Hertfordshire toilet roll competes for museums award
An 80-year-old toilet roll is in the running for being the most-loved object owned by a county's museum.
Eleven museums nominated an item to compete for the Hertfordshire Association of Museums Object of the Year award.
The roll, manufactured in 1936 by EE Russell, is on display at the Garden City Collection in Letchworth.
It is made of paper, and while it had not been analysed, it was considered "higher end" material.
Collections officer, Sophie Walter, said they were "not officially sure of the exact material" as it is still in its wrapping but it is "quite thin smooth and a beige colour".
"Our example was perhaps considered higher end, as there is no reference to being splinter-free on the labelling, which was often a selling point up until the 1930s," she said.
"We decided to nominate this quirky object as visitors were often amazed it had withstood the test of time, considering the throw-away culture that surrounds us."
As part of the annual awards ceremony, as well as giving prizes for being a Heritage Hero, accessibility, transformation and project of the year, the association asks museums to put forward an item that is important to the county's heritage to compete for the Object of the Year.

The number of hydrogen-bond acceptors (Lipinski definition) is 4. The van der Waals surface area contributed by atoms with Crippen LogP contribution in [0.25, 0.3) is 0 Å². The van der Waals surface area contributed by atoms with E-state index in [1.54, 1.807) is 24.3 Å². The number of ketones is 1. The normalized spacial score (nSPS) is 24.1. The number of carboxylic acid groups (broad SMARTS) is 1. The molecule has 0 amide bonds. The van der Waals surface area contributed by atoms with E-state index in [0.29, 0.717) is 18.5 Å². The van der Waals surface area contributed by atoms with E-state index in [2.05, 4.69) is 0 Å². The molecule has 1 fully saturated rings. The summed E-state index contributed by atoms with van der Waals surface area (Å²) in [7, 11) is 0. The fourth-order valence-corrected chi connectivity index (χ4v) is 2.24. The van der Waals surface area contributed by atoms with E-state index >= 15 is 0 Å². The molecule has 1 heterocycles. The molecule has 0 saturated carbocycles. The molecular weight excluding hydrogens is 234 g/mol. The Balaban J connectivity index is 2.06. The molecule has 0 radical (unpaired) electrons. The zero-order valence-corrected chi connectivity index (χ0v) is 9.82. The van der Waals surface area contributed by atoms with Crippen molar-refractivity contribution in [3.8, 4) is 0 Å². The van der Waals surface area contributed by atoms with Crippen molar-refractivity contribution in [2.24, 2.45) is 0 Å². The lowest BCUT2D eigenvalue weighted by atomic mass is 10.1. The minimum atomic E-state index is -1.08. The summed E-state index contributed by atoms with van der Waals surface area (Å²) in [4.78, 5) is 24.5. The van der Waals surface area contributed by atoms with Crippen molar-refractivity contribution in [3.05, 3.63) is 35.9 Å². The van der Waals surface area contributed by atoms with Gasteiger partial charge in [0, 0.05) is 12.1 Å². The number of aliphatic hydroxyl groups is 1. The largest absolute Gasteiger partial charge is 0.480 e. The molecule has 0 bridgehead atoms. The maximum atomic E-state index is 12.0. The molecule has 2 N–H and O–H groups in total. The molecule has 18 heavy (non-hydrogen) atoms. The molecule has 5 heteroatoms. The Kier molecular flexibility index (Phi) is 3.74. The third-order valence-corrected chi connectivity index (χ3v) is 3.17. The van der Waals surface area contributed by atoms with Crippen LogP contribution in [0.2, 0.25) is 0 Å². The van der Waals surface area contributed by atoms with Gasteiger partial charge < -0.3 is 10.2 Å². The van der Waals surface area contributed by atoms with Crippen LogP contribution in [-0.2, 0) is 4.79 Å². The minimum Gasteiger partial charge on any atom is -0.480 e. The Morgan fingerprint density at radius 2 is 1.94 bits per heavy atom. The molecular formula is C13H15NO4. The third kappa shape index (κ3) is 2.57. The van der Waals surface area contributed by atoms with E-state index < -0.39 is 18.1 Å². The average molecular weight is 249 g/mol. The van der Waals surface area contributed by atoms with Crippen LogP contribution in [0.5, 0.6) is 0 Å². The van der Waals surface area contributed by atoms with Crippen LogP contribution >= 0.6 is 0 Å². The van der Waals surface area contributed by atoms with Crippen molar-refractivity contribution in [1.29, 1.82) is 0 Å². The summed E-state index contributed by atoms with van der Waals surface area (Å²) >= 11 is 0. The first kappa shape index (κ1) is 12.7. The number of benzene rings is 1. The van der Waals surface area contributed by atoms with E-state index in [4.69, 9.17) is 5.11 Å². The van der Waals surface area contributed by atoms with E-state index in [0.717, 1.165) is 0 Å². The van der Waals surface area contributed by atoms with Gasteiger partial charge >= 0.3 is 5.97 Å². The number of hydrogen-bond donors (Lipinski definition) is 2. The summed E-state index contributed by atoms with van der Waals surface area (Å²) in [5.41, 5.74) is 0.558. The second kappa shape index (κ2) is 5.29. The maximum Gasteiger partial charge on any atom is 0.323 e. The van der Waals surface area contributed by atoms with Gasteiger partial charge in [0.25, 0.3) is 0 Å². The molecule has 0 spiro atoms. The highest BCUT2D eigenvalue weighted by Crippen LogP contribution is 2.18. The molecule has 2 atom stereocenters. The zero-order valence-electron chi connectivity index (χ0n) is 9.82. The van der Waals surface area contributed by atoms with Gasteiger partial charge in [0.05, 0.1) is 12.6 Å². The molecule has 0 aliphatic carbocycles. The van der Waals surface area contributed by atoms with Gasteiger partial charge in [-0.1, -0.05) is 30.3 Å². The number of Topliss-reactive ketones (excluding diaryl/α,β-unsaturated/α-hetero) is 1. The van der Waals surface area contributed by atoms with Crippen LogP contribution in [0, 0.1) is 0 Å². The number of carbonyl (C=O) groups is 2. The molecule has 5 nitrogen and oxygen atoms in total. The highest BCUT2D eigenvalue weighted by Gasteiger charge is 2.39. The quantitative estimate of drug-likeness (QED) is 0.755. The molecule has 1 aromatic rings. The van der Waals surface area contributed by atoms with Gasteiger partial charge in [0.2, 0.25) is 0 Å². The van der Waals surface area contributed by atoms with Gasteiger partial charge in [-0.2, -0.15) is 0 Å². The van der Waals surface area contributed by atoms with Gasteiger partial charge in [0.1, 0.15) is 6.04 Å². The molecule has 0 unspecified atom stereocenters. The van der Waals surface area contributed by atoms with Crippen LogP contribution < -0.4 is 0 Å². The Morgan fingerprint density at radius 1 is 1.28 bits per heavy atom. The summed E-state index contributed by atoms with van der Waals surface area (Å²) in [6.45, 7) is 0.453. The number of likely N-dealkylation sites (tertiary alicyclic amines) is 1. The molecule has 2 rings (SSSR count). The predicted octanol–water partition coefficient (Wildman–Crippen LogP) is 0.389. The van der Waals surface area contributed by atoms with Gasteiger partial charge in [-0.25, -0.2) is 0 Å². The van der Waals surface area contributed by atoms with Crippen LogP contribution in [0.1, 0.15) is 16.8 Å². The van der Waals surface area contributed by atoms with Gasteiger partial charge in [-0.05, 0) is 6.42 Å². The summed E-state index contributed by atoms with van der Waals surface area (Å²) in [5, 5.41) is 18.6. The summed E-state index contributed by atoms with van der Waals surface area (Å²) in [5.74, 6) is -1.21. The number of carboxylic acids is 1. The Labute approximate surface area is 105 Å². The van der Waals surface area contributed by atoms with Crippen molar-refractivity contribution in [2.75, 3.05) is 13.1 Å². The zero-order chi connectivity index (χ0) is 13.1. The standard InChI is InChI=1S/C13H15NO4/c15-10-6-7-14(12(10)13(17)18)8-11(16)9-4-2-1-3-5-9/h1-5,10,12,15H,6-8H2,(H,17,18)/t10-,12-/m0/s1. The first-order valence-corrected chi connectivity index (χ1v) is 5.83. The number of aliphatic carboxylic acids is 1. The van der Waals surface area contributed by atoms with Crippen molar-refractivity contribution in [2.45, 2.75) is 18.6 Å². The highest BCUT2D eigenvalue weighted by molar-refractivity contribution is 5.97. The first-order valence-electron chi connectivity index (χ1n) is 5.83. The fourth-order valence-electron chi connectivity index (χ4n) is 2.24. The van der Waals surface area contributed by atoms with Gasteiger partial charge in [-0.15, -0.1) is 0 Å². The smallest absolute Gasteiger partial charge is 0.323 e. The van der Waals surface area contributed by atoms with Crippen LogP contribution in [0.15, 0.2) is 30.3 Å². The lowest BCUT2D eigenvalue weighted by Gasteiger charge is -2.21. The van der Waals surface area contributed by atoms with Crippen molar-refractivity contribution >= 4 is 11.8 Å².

Museums development officer, Lucinda Rowe, said this award "highlights just a few of the many fascinating items you can find".
"Ranging from the quirky or the practical to the beautiful or bizarre, there really is something for everyone," she said.
At last year's inaugural awards, it was won by Charlie the Chimp from Watford Museum which got more than 65% of the public vote.
This year's nominations also include the Royston Tapestry at the Royston & District Museum and Art Gallery, and the Offley fire engine at the new North Hertfordshire Museum.
The Mill Green Mill and Museum nominated a 1950s cocktail dress made by Cresta Silks of Welwyn Garden City, and Verulamium Museum in St Albans has put forward the Roman shell mosaic discovered during the Wheeler excavations in 1930.
The Red Book of Panshanger by Humphry Repton at the Hertfordshire Archives and Local Studies centre, the Doll Crest at Much Hadham Forge Museum, the emperor penguin at the Natural History Museum at Tring, Martha Stapleton's Map Sampler at the British Schools Museum in Hitchin, Samurai Armour at Hertford Museum and the Stanhope Peep Pipe from the Dacorum Heritage Trust make up the other entries.
Voting closes on 31 October.